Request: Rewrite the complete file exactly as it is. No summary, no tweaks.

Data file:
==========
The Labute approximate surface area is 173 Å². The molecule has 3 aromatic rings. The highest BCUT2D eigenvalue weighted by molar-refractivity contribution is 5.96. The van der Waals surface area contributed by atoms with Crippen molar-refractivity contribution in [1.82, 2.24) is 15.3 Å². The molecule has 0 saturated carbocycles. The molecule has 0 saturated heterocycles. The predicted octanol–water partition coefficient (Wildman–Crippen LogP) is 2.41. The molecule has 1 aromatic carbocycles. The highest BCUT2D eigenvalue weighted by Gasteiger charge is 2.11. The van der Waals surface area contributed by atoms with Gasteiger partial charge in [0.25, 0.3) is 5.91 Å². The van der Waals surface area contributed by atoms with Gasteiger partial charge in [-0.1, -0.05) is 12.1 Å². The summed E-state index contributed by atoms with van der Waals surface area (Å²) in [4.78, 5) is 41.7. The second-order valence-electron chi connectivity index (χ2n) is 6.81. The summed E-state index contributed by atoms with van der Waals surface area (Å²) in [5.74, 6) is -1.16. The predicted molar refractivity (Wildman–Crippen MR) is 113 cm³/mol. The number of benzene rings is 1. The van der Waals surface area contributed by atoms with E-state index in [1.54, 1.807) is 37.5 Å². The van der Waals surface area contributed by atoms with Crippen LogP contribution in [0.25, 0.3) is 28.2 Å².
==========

The Labute approximate surface area is 173 Å². The molecule has 3 aromatic rings. The highest BCUT2D eigenvalue weighted by molar-refractivity contribution is 5.96. The van der Waals surface area contributed by atoms with Crippen molar-refractivity contribution in [1.82, 2.24) is 15.3 Å². The molecule has 0 saturated carbocycles. The molecule has 0 saturated heterocycles. The predicted octanol–water partition coefficient (Wildman–Crippen LogP) is 2.41. The molecule has 1 aromatic carbocycles. The highest BCUT2D eigenvalue weighted by Gasteiger charge is 2.11. The van der Waals surface area contributed by atoms with Gasteiger partial charge in [0.25, 0.3) is 5.91 Å². The van der Waals surface area contributed by atoms with Gasteiger partial charge in [-0.1, -0.05) is 12.1 Å². The summed E-state index contributed by atoms with van der Waals surface area (Å²) in [4.78, 5) is 41.7. The second-order valence-electron chi connectivity index (χ2n) is 6.81. The summed E-state index contributed by atoms with van der Waals surface area (Å²) in [5.74, 6) is -1.16. The predicted molar refractivity (Wildman–Crippen MR) is 113 cm³/mol. The number of benzene rings is 1. The van der Waals surface area contributed by atoms with E-state index in [1.54, 1.807) is 37.5 Å². The van der Waals surface area contributed by atoms with Crippen LogP contribution in [0.25, 0.3) is 28.2 Å².